"[The] meaning of 'without fault or negligence' should be interpreted similar to the words 'without fault' in the case of Glover v. Glover [(1971), 132 Ill. App. 2d 284,] where the court held that a party need not be totally blameless, but the person claiming the asserted right must not have purposefully failed in a duty or engaged in conduct that materially contributed to the problem complained of. We emphasize that each case must be decided on its own facts." (Garcia, 43 Ill. App. 3d at 517.)

The Garcia court's determination of the intent and purpose of the statute was approved by this court in In re Application of Kane County Collector (1985), 135 Ill. App. 3d 796 (cited by the parties and hereafter as Tharp v. Critton).

In arguing that she was without fault or negligence, petitioner points out that the parties stipulated that she did not know that the 1978 taxes had not been paid or that the premises had been sold for delinquent taxes. She also notes that she did not know the tax deed had been issued until almost a year later and that she did not receive either the notice of sale or the notice to owners and occupants. It was also stipulated that Harold signed petitioner's name to the return receipts attached to the notices without petitioner's knowledge or consent and that Harold concealed from her the delinquency, the sale, and her right to redeem. She also contends that the notice to owners and occupants did not identify the premises as required by sections 263 and 266 of the Revenue Act (Ill. Rev. Stat. 1983, ch. 120, pars. 744, 747). Petitioner concludes that such facts demonstrate that she did not "purposefully [fail] in a duty" (Garcia, 43 Ill. App. 3d at 517), but that she was the unwitting victim of Harold's deceit and Myers' improper notice.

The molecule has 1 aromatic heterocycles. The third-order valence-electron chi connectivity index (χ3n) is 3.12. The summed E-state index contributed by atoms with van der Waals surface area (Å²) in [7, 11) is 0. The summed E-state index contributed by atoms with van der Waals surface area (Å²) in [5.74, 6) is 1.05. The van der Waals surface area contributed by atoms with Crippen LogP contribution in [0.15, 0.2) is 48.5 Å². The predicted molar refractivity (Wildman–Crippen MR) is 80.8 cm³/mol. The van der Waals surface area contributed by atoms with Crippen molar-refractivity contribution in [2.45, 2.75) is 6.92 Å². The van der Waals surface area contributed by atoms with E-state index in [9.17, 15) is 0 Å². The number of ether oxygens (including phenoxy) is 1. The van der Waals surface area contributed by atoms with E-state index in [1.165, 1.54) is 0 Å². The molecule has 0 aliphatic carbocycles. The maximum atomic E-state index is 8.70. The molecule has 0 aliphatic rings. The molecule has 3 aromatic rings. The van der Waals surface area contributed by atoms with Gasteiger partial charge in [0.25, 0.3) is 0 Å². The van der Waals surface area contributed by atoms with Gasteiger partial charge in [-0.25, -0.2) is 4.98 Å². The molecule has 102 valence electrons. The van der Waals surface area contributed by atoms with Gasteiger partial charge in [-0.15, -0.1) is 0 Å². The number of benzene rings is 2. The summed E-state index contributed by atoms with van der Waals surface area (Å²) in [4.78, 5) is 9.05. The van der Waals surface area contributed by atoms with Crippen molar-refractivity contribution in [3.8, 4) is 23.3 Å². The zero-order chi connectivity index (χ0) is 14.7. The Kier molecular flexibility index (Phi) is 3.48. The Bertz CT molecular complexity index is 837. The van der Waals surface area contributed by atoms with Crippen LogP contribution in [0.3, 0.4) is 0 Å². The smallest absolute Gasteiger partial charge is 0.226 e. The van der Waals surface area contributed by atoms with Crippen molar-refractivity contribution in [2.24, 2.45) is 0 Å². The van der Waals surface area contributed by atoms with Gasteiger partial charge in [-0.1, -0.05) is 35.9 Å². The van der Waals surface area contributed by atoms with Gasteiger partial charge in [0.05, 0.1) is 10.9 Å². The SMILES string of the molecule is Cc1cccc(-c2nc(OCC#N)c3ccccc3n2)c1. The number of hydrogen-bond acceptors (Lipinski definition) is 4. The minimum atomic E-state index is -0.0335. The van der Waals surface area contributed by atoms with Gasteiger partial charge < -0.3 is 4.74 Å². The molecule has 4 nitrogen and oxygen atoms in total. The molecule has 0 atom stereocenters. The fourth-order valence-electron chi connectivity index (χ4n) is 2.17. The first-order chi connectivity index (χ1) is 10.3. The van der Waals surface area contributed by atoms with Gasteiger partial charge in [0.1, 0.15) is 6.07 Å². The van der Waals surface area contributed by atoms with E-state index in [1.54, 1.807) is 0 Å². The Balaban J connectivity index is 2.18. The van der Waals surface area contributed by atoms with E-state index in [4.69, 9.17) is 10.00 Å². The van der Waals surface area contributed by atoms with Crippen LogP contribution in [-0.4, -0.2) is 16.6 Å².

Petitioner likens her situation to that found in Garcia. In that case, Mrs. Garcia did not pay real estate taxes for certain years and failed to redeem them despite receiving notice that a tax deed would be issued if she did not do so. Nevertheless, the Garcia court found that Mrs. Garcia's actions did not constitute fault or negligence under the statute, because she had been deceived by another tax purchaser into thinking that the property was no longer hers and that she would have to buy it back from him. (Garcia, 43 Ill. App. 3d at 517.) Petitioner here argues that she, too, was the victim of fraud, in this case, Harold's. Furthermore, she contends that her failure to redeem the property is even less blameworthy than Mrs. Garcia's, because Mrs. Garcia at least knew the taxes had not been paid.

The treasurer responds that this case is closer factually to Tharp than Garcia. In Tharp, however, the petitioner clearly had notice that the taxes were not paid, yet she did nothing to help herself. (Tharp, 135 Ill. App. 3d at 808.) In this case, petitioner's loss of title was not due to her own indifference and wilful failure to act. Tharp is clearly distinguishable from the case at bar.

Both the treasurer and Myers go on to argue that, because the real estate was held in joint tenancy, petitioner had a duty to see that the taxes were paid and that her negligent failure to do so was the cause of her loss. In support of this argument, they cite several cases which state that joint tenants are equally responsible for real estate taxes. (Carlyle v. Jaskiewicz (1984), 124 Ill. App. 3d 487; Gilmore v. Gilmore (1975), 28 Ill. App. 3d 36.) Those cases do not hold, however, that it is negligence as a matter of law for one joint tenant to rely on another to make tax payments. To the contrary, it would be unrealistic to believe that both joint tenant/spouses in any given marriage share responsibility for payment of bills and taxes. Realistically, it is much more common that one spouse takes responsibility for making such payments without the other looking over his or her shoulder to make sure that the responsibility is fulfilled. In light of such common marital arrangements, we believe whether such reliance constitutes negligence is a question of fact.